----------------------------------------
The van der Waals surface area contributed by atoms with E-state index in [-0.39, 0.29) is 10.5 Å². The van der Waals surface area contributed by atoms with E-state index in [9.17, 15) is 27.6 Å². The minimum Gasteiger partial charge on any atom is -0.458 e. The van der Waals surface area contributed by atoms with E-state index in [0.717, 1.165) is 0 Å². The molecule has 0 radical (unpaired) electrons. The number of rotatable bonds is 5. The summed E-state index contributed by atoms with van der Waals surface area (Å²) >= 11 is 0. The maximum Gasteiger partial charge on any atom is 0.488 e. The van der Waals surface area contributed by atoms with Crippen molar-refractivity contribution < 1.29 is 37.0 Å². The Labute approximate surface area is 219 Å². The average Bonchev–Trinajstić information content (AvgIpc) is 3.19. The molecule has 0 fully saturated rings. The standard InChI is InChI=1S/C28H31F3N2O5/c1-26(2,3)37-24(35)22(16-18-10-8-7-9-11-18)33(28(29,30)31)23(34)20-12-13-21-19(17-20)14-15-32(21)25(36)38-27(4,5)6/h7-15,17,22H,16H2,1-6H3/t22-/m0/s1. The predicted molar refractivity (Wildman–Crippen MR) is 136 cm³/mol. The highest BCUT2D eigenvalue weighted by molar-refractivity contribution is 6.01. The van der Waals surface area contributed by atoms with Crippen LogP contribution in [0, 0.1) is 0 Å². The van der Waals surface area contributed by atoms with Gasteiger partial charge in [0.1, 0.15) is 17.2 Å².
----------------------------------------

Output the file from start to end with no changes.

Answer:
The van der Waals surface area contributed by atoms with E-state index in [-0.39, 0.29) is 10.5 Å². The van der Waals surface area contributed by atoms with E-state index in [9.17, 15) is 27.6 Å². The minimum Gasteiger partial charge on any atom is -0.458 e. The van der Waals surface area contributed by atoms with E-state index in [0.717, 1.165) is 0 Å². The molecule has 0 radical (unpaired) electrons. The number of rotatable bonds is 5. The summed E-state index contributed by atoms with van der Waals surface area (Å²) >= 11 is 0. The maximum Gasteiger partial charge on any atom is 0.488 e. The van der Waals surface area contributed by atoms with Crippen molar-refractivity contribution < 1.29 is 37.0 Å². The Labute approximate surface area is 219 Å². The average Bonchev–Trinajstić information content (AvgIpc) is 3.19. The molecule has 0 fully saturated rings. The standard InChI is InChI=1S/C28H31F3N2O5/c1-26(2,3)37-24(35)22(16-18-10-8-7-9-11-18)33(28(29,30)31)23(34)20-12-13-21-19(17-20)14-15-32(21)25(36)38-27(4,5)6/h7-15,17,22H,16H2,1-6H3/t22-/m0/s1. The predicted molar refractivity (Wildman–Crippen MR) is 136 cm³/mol. The highest BCUT2D eigenvalue weighted by molar-refractivity contribution is 6.01. The van der Waals surface area contributed by atoms with Crippen LogP contribution in [0, 0.1) is 0 Å². The van der Waals surface area contributed by atoms with Gasteiger partial charge in [0.1, 0.15) is 17.2 Å².